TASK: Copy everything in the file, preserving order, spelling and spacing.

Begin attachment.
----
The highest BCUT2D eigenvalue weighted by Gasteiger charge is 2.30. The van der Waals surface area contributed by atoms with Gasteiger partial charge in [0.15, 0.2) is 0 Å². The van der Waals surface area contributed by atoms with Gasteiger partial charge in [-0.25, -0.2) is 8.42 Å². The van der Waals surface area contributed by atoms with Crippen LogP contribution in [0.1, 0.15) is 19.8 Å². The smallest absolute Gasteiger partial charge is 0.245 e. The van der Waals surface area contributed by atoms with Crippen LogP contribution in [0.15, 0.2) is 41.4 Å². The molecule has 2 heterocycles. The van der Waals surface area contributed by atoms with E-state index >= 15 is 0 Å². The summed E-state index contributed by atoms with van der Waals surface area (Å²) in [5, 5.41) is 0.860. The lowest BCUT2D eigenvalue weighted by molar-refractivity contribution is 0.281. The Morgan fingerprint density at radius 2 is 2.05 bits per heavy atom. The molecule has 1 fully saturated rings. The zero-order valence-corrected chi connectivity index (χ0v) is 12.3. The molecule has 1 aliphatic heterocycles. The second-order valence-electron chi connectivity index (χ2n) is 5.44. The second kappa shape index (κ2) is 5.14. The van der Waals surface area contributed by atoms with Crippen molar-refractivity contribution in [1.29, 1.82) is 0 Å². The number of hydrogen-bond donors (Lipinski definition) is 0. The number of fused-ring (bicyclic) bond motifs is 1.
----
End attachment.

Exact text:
The highest BCUT2D eigenvalue weighted by Gasteiger charge is 2.30. The van der Waals surface area contributed by atoms with Gasteiger partial charge in [0.15, 0.2) is 0 Å². The van der Waals surface area contributed by atoms with Gasteiger partial charge in [-0.25, -0.2) is 8.42 Å². The van der Waals surface area contributed by atoms with Crippen LogP contribution in [0.1, 0.15) is 19.8 Å². The smallest absolute Gasteiger partial charge is 0.245 e. The van der Waals surface area contributed by atoms with Crippen LogP contribution in [0.15, 0.2) is 41.4 Å². The molecule has 2 heterocycles. The van der Waals surface area contributed by atoms with E-state index >= 15 is 0 Å². The summed E-state index contributed by atoms with van der Waals surface area (Å²) in [5, 5.41) is 0.860. The lowest BCUT2D eigenvalue weighted by molar-refractivity contribution is 0.281. The Morgan fingerprint density at radius 2 is 2.05 bits per heavy atom. The molecule has 1 fully saturated rings. The zero-order valence-corrected chi connectivity index (χ0v) is 12.3. The molecule has 1 aliphatic heterocycles. The second-order valence-electron chi connectivity index (χ2n) is 5.44. The second kappa shape index (κ2) is 5.14. The van der Waals surface area contributed by atoms with Crippen molar-refractivity contribution in [1.29, 1.82) is 0 Å². The number of hydrogen-bond donors (Lipinski definition) is 0. The number of fused-ring (bicyclic) bond motifs is 1.